An employment contract is generally set out in writing, however a contract will exist even if it is not documented.
Employers are sometimes keen to change the terms under which their employees work, whether that’s a change in pay and benefits or a change in the nature and place of work. Making a change to the express written provisions of the contract requires employee consent. Where consent is not forthcoming an employee may have a claim against the employer for breach of contract.
In addition to terms that are expressly agreed, the employment contract comprises implied terms (unwritten terms). A key implied term is the ‘duty of mutual trust and confidence’ which requires employer and employee to act honestly and respectfully towards each other. It is possible for either party to be in breach of an implied term of the contract.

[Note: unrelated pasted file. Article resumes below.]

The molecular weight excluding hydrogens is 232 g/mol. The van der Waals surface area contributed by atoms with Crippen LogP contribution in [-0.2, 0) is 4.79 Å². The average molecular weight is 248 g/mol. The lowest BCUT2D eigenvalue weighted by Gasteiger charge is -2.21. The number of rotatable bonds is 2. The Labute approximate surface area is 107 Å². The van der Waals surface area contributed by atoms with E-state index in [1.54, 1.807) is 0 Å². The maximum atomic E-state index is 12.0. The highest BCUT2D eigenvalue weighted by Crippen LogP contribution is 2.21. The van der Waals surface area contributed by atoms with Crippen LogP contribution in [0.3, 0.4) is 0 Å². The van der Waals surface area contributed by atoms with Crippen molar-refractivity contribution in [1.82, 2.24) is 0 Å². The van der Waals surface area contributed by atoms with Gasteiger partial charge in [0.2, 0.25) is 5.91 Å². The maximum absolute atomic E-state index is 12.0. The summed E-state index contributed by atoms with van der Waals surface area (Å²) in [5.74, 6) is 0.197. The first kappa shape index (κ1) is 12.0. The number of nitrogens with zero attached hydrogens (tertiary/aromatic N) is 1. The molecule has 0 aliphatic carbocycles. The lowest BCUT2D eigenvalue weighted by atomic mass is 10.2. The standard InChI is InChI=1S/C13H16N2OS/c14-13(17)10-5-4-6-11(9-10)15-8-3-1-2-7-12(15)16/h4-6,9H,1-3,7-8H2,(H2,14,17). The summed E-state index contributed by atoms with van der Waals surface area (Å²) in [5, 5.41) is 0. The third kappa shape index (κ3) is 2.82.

If a breach by the employer is sufficiently serious the employee will claim that the contract is ended, and they will walk out. This is called constructive dismissal, and the employee may be entitled to bring a legal claim of unfair dismissal. Alternatively the employee can choose to continue to work, albeit under the new varied terms.
An employee will be in breach of contract if there has been an instance of gross misconduct. For example, an employer needs to address gross misconduct allegations very carefully to avoid employee claims at the tribunal. Conducting a fair disciplinary procedure is paramount.
In the employment context, the expressions ‘breach of contract’ and ‘wrongful dismissal’ are often used interchangeably when the breach specifically has to do with the dismissal of the employee (for instance a failure to provide contractual notice of termination).
To discuss a breach of contract matter call us on 020 3878 8700 or complete the email enquiry box so that we can contact you.
For other legal topics return to the law library.